[whatwg] Removal of Ogg is *preposterous* , SHOULD, and other matters

ddailey ddailey at zoominternet.net
Wed Dec 12 05:56:56 PST 2007

> On Tue, 11 Dec 2007, L. David Baron wrote:
>> In this case, most implementors following the SHOULD and implementing
>> Theora might help companies whose concern is submarine patents become
>> more comfortable about shipping Theora, especially if some of the
>> implementors are companies similar in size or wealth to those
>> non-implementors.

Hixie replied:
> As it stands, all the vendors who would implement Theora due to the SHOULD
> in the spec already are implementing Theora.

David's note got me to wondering if inclusion of the SHOULD language by the 
W3C might ultimately reduce the liability to companies who actually 
implement Theora. That is, a judge who discovered that the W3C acted in good 
faith in attempting to find an unencumbered codec when it in turn 
recommended to Big Company A that it should use Theora might be quite 
receptive to A's defense against Scavenger S's claim against A. I don't know 
if patent law (like copyright law, at least in the US) makes allowances for 
"innocent infringement," but if it did that would certainly lend some 
protection to both W3C and those who might follow its advice. This would be 
a question for the attorneys who I gather will ultimately be called in to 
help the W3C WG with its deliberations.

Another question of a similar nature: while I understand that Big Company A 
might indeed extend its vulnerability by actually conducting patent searches 
(various aspects of law seem to be likewise counter-intuitive, even 
paradoxical), would that remain true if Big Companies A, B and C were to 
underwrite a large-scale patent search by W3C? W3C might be able to shield 
the sponsoring companies from whatever incidental discoveries it made midst 
its deep search and hence limit their liability.

Re-iterating some things I said earlier, either there is wiggle room 
remaining to create a new video (or audio) formats in the gaps between 
existing patents or there isn't. It seems unlikely that all available space 
has been carved out particularly given that JPEG and GIF87 are already out 
there and given the requirement that a patent be nonobvious. Conceptualizing 
sequences of video frames as a time-based spatial frequencies analysis seems 
obvious. From there it would seem that almost infinitely many data 
compression schemes exist. For example, one ordinarily would tend to match 
the redundancies of frame i with those at allied locations in frame i+1. 
Suppose we consider an arbitrary frame to be a clipped rectangular subregion 
of a larger realm over which the camera actually moves. Then the compression 
technique might consist of first building hypotheses about the larger realm 
and then calculating interframe redundancy based on those hypotheses. With 
sound we have strings (of sinusoidal amplitudes) being concatenated together 
in each discrete moment in time; string similarites across moments maybe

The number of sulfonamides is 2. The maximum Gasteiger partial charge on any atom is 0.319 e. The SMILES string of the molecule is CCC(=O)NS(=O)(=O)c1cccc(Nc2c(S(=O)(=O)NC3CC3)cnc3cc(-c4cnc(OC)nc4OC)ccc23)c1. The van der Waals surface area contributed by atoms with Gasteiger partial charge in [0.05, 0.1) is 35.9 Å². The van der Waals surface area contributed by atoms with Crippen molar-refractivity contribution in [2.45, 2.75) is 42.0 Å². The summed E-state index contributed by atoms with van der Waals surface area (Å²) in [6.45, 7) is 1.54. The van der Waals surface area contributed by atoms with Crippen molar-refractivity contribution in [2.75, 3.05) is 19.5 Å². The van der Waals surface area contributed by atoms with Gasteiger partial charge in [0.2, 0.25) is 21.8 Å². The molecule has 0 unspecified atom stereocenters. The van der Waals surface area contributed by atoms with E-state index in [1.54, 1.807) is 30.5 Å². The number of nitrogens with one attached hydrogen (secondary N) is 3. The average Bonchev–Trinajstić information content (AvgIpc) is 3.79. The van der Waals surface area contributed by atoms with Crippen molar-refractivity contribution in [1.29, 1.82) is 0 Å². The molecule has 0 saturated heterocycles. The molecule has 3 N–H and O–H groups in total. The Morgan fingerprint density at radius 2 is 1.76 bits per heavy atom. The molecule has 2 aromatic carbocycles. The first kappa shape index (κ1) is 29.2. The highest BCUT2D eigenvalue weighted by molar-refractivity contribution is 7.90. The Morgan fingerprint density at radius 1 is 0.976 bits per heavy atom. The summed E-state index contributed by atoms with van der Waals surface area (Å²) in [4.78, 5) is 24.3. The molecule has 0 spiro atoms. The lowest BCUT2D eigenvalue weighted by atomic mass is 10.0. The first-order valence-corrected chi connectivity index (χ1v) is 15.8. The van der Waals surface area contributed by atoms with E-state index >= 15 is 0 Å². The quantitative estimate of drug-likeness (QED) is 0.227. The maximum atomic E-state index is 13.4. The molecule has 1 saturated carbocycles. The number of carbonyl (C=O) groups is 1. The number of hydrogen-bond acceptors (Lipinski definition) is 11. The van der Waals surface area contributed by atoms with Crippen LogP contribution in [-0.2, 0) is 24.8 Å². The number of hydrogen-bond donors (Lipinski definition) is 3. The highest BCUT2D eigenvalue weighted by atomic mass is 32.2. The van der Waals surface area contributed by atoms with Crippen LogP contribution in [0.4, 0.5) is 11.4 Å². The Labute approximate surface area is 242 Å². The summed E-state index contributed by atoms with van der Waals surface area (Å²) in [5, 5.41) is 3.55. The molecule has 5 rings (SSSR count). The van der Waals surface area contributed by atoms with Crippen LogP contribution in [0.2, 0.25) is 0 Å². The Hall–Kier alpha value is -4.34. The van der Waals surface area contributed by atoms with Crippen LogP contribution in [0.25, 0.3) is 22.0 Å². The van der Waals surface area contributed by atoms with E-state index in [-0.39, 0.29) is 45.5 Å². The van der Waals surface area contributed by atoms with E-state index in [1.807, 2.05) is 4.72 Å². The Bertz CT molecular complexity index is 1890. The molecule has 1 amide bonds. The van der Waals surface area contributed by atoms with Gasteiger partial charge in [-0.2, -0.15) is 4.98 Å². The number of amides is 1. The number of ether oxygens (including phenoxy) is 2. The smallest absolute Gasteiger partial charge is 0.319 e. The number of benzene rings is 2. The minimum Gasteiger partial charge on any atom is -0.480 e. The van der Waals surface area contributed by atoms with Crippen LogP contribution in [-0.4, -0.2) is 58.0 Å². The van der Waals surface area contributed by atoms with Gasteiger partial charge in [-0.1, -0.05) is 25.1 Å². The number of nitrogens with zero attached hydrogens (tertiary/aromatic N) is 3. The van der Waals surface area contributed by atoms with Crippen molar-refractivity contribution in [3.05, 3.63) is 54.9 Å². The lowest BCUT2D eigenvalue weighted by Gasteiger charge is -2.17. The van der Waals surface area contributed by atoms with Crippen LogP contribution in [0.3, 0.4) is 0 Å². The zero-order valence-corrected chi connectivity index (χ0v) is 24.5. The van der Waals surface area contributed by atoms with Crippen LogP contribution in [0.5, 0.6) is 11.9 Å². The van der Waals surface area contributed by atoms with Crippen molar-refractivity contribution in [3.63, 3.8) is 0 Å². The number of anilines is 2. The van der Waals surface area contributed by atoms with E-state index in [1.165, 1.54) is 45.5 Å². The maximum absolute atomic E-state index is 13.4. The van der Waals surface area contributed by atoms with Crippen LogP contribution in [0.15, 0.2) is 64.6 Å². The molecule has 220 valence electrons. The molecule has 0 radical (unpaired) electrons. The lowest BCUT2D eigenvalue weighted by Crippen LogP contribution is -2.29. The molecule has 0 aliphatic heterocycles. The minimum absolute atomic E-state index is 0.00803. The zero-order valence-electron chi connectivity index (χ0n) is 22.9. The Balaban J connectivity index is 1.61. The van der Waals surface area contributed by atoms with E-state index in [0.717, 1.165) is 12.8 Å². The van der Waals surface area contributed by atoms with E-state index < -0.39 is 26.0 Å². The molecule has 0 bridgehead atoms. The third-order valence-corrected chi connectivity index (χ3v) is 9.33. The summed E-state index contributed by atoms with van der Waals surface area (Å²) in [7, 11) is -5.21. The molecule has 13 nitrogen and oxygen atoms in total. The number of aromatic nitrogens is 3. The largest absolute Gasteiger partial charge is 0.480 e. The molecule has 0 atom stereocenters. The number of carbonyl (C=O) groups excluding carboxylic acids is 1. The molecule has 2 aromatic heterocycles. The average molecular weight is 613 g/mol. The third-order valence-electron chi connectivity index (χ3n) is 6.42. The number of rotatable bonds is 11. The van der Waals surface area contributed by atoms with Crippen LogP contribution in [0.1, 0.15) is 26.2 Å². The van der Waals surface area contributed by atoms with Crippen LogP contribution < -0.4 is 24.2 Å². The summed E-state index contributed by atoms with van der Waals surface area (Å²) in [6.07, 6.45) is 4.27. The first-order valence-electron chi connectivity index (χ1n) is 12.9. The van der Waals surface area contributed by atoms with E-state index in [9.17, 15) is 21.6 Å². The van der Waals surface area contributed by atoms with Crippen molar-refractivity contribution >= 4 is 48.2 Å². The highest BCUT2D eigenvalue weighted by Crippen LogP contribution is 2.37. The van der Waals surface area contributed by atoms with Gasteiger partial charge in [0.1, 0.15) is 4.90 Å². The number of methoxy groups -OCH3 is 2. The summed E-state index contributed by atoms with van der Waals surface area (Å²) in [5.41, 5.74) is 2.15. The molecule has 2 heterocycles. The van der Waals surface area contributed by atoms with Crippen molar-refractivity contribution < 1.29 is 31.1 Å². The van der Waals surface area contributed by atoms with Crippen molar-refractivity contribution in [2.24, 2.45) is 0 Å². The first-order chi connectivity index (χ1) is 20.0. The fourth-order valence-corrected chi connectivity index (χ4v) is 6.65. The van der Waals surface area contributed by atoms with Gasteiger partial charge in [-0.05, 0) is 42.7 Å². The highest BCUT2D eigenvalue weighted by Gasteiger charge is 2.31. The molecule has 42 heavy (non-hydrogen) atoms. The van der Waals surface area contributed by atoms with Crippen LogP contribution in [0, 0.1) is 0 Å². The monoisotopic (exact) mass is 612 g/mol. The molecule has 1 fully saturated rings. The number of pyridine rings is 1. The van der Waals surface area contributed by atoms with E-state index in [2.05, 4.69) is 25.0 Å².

recast as multidimensional substring problems hence transforming what might 
look at first like a conventional Fourier analysis into something based more 
on discrete mathematics in very high dimensional space. I guess all I'm 
saying is that the number of methodologies that could be applied to the 
problems seems large and that one outcome that should not be foreclosed is 
the development of an obvious (hence non-patentable) codec from scratch with 
the collective talents of those so inclined to cooperate. If each step in 
the production of such a format is "obvious", then all of its components 
would, by definition, be patent free. If no such wiggle room exists then the 
granters of those patents have arguably been overzealous and at least some 
of those patents must, it seems, be invalid.

Something that is suggested to me in the arena of international treaty work 
on IP harmonization that the W3C may be interested in adding its voice to 
would be large scale indemnification -- WIPO working in conjunction with W3C 
or some such thing. Certainly, reform of patent law is apparently mandated, 
though doing such work on a country-by-country basis seems like slow work. 
In the world of Real Property, the common law concept of eminent domain or 
compulsory purchase is extended as a power to governments to allow for 
creation of technologies (like roads or utilities) that would otherwise be 
encumbered by known molecular obstacles (like barns or fast food 
restaurants). When those obstacles become invisible and non-molecular (in 
the world of IP) and when they fail to have coordinates in Euclidean space, 
the regional jurisdiction of the "government" seems ill-suited to deal with 
those obstacles. Creating a treaty which allows the W3C to "condemn" a 
patent that I might hold might give a bit too much power to some folks (and 
I can imagine a zillion folks, and twice that many bots, voting against such 
a treaty) but in the long run. it might be necessary to think such thoughts 
in order to allow interoperability on our info-highways.

David Dailey 

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